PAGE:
The risks involved
But this is not without its dangers. Brand value in a professional services business is heavily dependent on its people, their continued involvement and their professionalism.
Investors must be aware that what goes up can come down. By the same token, they can become impatient if financial returns dip and, with people costs being the principal overhead, partners may not find their positions quite as secure as they may have been used to.
It is sometimes argued that a market-driven share price can act as an effective performance indicator and so help to focus management’s priorities. It remains to be seen if the market will take a long-term view in its pricing of law firms.
Another consequence of a floating share price should be borne in mind. Where those working in the business wish, or are required, to hold shares and seek bank finance for that purpose, lending terms may not be as straightforward as previously, when capital has had a predictable redemption value.
Of course, younger ‘rising star’ partners may be less enthused by the thought of brand value being realised before they have built up a worthwhile stake in it. There is even the unnerving prospect of partners jumping between potential IPO candidate firms in the hope of becoming serial beneficiaries, much as some depositors did with building societies.
Having said all that, the ‘human capital’ of a successful law firm does not reside solely with the partners. Many large corporate employers have recognised this through profit-sharing and share ownership schemes open to employees at all levels. In an era of accelerating staff turnover, the motivational benefits could be considerable. Yet among law firms profit-sharing schemes are a rarity and wider share ownership is not currently possible. The new approaches envisaged in the Legal Services Bill would give firms the opportunity to broaden the ownership of their businesses from within, without necessarily involving any investment from external sources.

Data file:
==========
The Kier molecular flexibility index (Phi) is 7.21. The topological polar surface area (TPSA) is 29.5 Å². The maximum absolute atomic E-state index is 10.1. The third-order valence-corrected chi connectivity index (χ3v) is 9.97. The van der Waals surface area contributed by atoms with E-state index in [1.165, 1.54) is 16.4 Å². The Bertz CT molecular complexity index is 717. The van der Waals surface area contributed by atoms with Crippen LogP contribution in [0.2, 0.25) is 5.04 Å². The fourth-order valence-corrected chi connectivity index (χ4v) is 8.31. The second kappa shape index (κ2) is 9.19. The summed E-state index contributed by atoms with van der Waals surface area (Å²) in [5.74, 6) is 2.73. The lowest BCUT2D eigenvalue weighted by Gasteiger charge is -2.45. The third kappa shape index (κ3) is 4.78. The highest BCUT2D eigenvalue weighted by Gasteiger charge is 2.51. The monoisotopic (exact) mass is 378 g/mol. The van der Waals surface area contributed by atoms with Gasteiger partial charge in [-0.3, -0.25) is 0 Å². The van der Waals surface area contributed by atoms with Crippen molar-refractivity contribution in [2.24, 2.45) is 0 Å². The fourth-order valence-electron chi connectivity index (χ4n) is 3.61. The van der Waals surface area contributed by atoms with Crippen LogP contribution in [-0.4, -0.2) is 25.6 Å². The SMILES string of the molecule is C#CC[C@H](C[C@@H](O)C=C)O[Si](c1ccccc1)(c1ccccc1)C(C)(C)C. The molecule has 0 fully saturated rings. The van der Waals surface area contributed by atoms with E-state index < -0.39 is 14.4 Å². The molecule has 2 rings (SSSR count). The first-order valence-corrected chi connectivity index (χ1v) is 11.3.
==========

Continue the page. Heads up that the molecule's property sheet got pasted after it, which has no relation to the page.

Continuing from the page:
The potential cultural barriers of inviting external capital into an established business should not be underestimated. While some will see it as a breath of fresh air and a fount of new ideas, others may resent the end of a relatively cosy self-sufficiency and the inevitable financial disclosure obligations. Indeed, it has been suggested that, by not being an equity partner, a law firm finance director (or any specialist member of the executive) is able to offer more unbiased, evenhanded advice to the firm’s managing partners. However, there is no real evidence from the corporate sector that ‘shareholder’ status compromises finance directors’ effectiveness.
For others, the need to share profits with parties whose only contribution is a passive financing role may be hard to take. There may be a need for different strands of risk to be segregated and rewarded individually so that each stakeholder is rewarded fairly for their particular input.
Simon Prideaux is in the professional practices group at the Royal Bank of Scotland